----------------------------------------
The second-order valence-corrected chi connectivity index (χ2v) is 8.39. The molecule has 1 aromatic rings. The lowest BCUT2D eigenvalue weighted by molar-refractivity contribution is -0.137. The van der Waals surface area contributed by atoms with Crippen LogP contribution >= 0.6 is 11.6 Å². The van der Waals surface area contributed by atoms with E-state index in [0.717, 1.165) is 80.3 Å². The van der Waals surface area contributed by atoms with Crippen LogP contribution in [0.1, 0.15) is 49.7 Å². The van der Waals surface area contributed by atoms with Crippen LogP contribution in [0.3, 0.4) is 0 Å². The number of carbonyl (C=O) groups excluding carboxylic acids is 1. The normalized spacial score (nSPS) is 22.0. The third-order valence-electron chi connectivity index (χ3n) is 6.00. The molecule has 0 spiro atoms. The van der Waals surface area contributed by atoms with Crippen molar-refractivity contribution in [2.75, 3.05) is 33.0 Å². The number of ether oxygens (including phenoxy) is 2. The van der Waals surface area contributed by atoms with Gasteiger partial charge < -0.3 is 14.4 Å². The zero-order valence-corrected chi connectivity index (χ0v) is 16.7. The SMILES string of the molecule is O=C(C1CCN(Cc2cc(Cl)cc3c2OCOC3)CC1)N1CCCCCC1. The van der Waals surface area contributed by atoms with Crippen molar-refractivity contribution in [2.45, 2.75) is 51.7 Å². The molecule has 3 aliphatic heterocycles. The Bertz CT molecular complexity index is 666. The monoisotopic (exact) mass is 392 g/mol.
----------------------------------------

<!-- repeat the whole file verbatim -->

The second-order valence-corrected chi connectivity index (χ2v) is 8.39. The molecule has 1 aromatic rings. The lowest BCUT2D eigenvalue weighted by molar-refractivity contribution is -0.137. The van der Waals surface area contributed by atoms with Crippen LogP contribution >= 0.6 is 11.6 Å². The van der Waals surface area contributed by atoms with E-state index in [0.717, 1.165) is 80.3 Å². The van der Waals surface area contributed by atoms with Crippen LogP contribution in [0.1, 0.15) is 49.7 Å². The van der Waals surface area contributed by atoms with Crippen LogP contribution in [0.3, 0.4) is 0 Å². The number of carbonyl (C=O) groups excluding carboxylic acids is 1. The normalized spacial score (nSPS) is 22.0. The third-order valence-electron chi connectivity index (χ3n) is 6.00. The molecule has 0 spiro atoms. The van der Waals surface area contributed by atoms with Crippen molar-refractivity contribution in [2.75, 3.05) is 33.0 Å². The number of ether oxygens (including phenoxy) is 2. The van der Waals surface area contributed by atoms with Gasteiger partial charge < -0.3 is 14.4 Å². The zero-order valence-corrected chi connectivity index (χ0v) is 16.7. The SMILES string of the molecule is O=C(C1CCN(Cc2cc(Cl)cc3c2OCOC3)CC1)N1CCCCCC1. The van der Waals surface area contributed by atoms with Crippen molar-refractivity contribution in [2.45, 2.75) is 51.7 Å². The molecule has 3 aliphatic heterocycles. The Bertz CT molecular complexity index is 666. The monoisotopic (exact) mass is 392 g/mol.